The Great Geat

by cheri block

The Nordic stars aligned yesterday in a series of random conversations that related to my current preoccupation with King Beowulf.

First, I ran into my very charming 40 year-old Australian neighbor, Jason, who was driving down the road. He stopped, and as is our custom, we engaged in a short intense conversation about what we are both doing.

What’s new with you, Jason?

I have a new puppy.

What kind?

A Great Dane. You know, I wanted a dog that has a presence but also one that I can trust around my kids.

That’s ironic. I’m reading about a Great Dane—Beowulf.

Jason is a techie, so I spent the next five minutes summarizing the poem. Jason looked interested, so after adjusting my hat, I finished the summary.

It wasn’t until he drove off that I realized I had misspoken and thus,  made a mental note to amend the record the next time we talked.

I am reading about a Great Geat, Beowulf, who helps a Great Dane, King Hrothgar, I thought.

I came home, showered, and headed to lunch with Joe before going to my office.

Joe and I ensconced ourselves in our usual booth in the bar.

Sammie (who Joe calls Baby) took our order.

Maybe it was thinking of Beowulf’s dragon, deep in his underground lair, that caused me to deviate from my usual order of tomato-basil bisque by instead selecting the mushroom bisque.

And while my thoughts were still underground, I asked Joe, Do you know what a tumulus is?

Did you say tumulo?

No, I said tumulus.

Listen baby, I don’t have the slightest goddamned idea what a tumulus is.

Well, I have been doing some research on Nordic heroes and old Denmark. I must admit my complete ignorance on all things Swedish and Danish. Until this research, the only thing Danish in my sphere is my friend Sam Rasmussen, an 84-year old pistol of a human being. Do you know Sam?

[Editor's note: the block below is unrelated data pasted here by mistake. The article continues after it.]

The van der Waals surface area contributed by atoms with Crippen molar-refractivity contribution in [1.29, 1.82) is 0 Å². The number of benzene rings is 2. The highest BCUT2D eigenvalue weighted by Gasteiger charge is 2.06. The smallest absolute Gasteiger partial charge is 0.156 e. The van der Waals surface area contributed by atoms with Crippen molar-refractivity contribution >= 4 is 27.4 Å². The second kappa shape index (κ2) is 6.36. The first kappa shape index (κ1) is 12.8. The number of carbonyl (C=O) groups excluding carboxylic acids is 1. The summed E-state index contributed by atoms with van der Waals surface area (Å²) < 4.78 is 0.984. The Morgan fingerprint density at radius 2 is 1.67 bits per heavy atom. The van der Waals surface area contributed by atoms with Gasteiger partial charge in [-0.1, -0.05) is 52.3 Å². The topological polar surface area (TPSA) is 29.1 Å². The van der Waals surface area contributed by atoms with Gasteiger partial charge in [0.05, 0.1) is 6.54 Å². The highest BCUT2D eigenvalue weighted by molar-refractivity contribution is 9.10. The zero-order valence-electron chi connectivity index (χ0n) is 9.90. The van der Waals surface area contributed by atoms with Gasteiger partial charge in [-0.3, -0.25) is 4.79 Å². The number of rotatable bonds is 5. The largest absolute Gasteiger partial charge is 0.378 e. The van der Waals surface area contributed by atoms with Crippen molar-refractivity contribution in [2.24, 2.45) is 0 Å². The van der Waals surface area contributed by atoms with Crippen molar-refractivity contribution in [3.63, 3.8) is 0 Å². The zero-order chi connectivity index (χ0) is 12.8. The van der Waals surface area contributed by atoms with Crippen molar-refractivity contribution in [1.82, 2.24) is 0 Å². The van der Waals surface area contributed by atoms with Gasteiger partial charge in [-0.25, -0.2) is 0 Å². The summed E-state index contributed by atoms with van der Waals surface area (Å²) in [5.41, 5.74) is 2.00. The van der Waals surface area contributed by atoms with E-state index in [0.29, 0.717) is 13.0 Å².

Joe didn’t know Sam and didn’t appear to care about this thread, so I snapped back to answer my original question.

Joe, a tumulus is a burial mound. These ancient burial mounds are all over Sweden. In fact, one tumulus in Sweden is thought to be the historical Beowulf’s.

Joe’s mind immediately scrolled back in time and I could tell a story was coming to fruition.

Interesting, Baby (not the waitress). Did I ever tell you the story of the time my grandfather Joe from the old country left me three tumulos? You see, a letter from Italy arrived in the mail…

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About Cheri

Writer, artist, cable television host, grandmother to four!
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7 Responses to The Great Geat

  1. The Sci-Fi Fanatic says:

    I’m thinking Jason just came up with a name for his Great Dane. It’s a sign from the heavens.

  2. Cheri says:

    Funny you would think about his dog’s name. That was the first question I asked him.

    What did you name your pup?

    Ned.

    Ned?

    Yeah…Ned is the first name of the most famous bush hunter in Australia.

  3. The Sci-Fi Fanatic says:

    hmmm, okay. : )

  4. andreaskluth says:

    Did your teacher venture a guess as to where the Geats lived and who they are today? (Ie, Swedes, perhaps?)

  5. Cheri says:

    Let me quote the professor verbatim:

    Beowulf was a Swedish hero who goes to help a Danish king. The poem was written by a Saxon in England. Beowulf was a PanGermanic hero.

    He indicated that the Geats were a group from Southern Sweden (on the lower west side).

  6. Mr. Crotchety says:

    I wish I could contribute something interesting about Beowulf. In lieu of a Christmas (sic) ‘pageant’ last year, I watched the fourth graders dress up and recite Beowulf. It was cute and gory at the same time.

    I called a bartender ‘baby’ a week ago. I couldn’t believe I said it. I must be getting old.

    • Cheri says:

      Depends if the bartender was a man or a woman.

      The only thing worse than 4th graders reciting Beowulf at the Lutheran Christmas pageant would be 6th graders reciting the Song of Roland.

      The part where Ganelon, Roland’s stepfather, has his limbs ripped out of his torso by four horses driving away in diagonals—yeah, 6th grade boys would love that part.

      Also, when did relevancy to the post become important to you?
      😉

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